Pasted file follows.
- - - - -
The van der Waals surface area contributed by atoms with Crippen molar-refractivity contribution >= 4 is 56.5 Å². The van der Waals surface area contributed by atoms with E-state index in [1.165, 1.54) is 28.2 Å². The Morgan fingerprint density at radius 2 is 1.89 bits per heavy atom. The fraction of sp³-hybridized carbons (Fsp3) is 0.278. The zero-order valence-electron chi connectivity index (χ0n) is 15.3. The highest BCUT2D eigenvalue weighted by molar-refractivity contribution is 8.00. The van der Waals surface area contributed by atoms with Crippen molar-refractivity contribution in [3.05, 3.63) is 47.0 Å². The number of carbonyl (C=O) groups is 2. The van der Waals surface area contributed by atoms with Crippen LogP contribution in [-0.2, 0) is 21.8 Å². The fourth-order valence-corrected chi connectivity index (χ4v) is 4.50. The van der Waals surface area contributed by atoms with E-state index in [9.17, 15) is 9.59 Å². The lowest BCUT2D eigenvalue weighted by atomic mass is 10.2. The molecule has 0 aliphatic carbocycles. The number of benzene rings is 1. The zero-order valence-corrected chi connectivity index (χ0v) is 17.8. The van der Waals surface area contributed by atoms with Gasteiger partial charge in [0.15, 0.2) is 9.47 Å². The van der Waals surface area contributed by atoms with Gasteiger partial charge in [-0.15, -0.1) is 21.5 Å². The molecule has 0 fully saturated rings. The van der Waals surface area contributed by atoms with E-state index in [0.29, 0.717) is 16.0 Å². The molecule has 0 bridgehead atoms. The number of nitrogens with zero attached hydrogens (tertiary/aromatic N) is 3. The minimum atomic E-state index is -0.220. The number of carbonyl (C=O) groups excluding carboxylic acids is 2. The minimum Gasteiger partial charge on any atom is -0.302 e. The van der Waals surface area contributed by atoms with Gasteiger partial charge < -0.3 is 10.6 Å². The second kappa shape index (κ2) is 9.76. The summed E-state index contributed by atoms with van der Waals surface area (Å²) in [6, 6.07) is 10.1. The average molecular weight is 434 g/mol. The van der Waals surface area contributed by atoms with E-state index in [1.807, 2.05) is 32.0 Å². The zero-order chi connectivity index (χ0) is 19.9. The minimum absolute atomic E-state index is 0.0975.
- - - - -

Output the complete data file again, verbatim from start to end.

The van der Waals surface area contributed by atoms with Crippen molar-refractivity contribution >= 4 is 56.5 Å². The van der Waals surface area contributed by atoms with E-state index in [1.165, 1.54) is 28.2 Å². The Morgan fingerprint density at radius 2 is 1.89 bits per heavy atom. The fraction of sp³-hybridized carbons (Fsp3) is 0.278. The zero-order valence-electron chi connectivity index (χ0n) is 15.3. The highest BCUT2D eigenvalue weighted by molar-refractivity contribution is 8.00. The van der Waals surface area contributed by atoms with Crippen molar-refractivity contribution in [3.05, 3.63) is 47.0 Å². The number of carbonyl (C=O) groups is 2. The van der Waals surface area contributed by atoms with Crippen LogP contribution in [-0.2, 0) is 21.8 Å². The fourth-order valence-corrected chi connectivity index (χ4v) is 4.50. The van der Waals surface area contributed by atoms with E-state index in [9.17, 15) is 9.59 Å². The lowest BCUT2D eigenvalue weighted by atomic mass is 10.2. The molecule has 0 aliphatic carbocycles. The number of benzene rings is 1. The zero-order valence-corrected chi connectivity index (χ0v) is 17.8. The van der Waals surface area contributed by atoms with Gasteiger partial charge in [0.15, 0.2) is 9.47 Å². The van der Waals surface area contributed by atoms with Gasteiger partial charge in [-0.15, -0.1) is 21.5 Å². The molecule has 0 fully saturated rings. The van der Waals surface area contributed by atoms with E-state index in [0.29, 0.717) is 16.0 Å². The molecule has 0 bridgehead atoms. The number of nitrogens with zero attached hydrogens (tertiary/aromatic N) is 3. The minimum atomic E-state index is -0.220. The number of carbonyl (C=O) groups excluding carboxylic acids is 2. The minimum Gasteiger partial charge on any atom is -0.302 e. The van der Waals surface area contributed by atoms with Gasteiger partial charge < -0.3 is 10.6 Å². The second kappa shape index (κ2) is 9.76. The summed E-state index contributed by atoms with van der Waals surface area (Å²) in [6, 6.07) is 10.1. The average molecular weight is 434 g/mol. The van der Waals surface area contributed by atoms with E-state index in [1.807, 2.05) is 32.0 Å². The zero-order chi connectivity index (χ0) is 19.9. The minimum absolute atomic E-state index is 0.0975.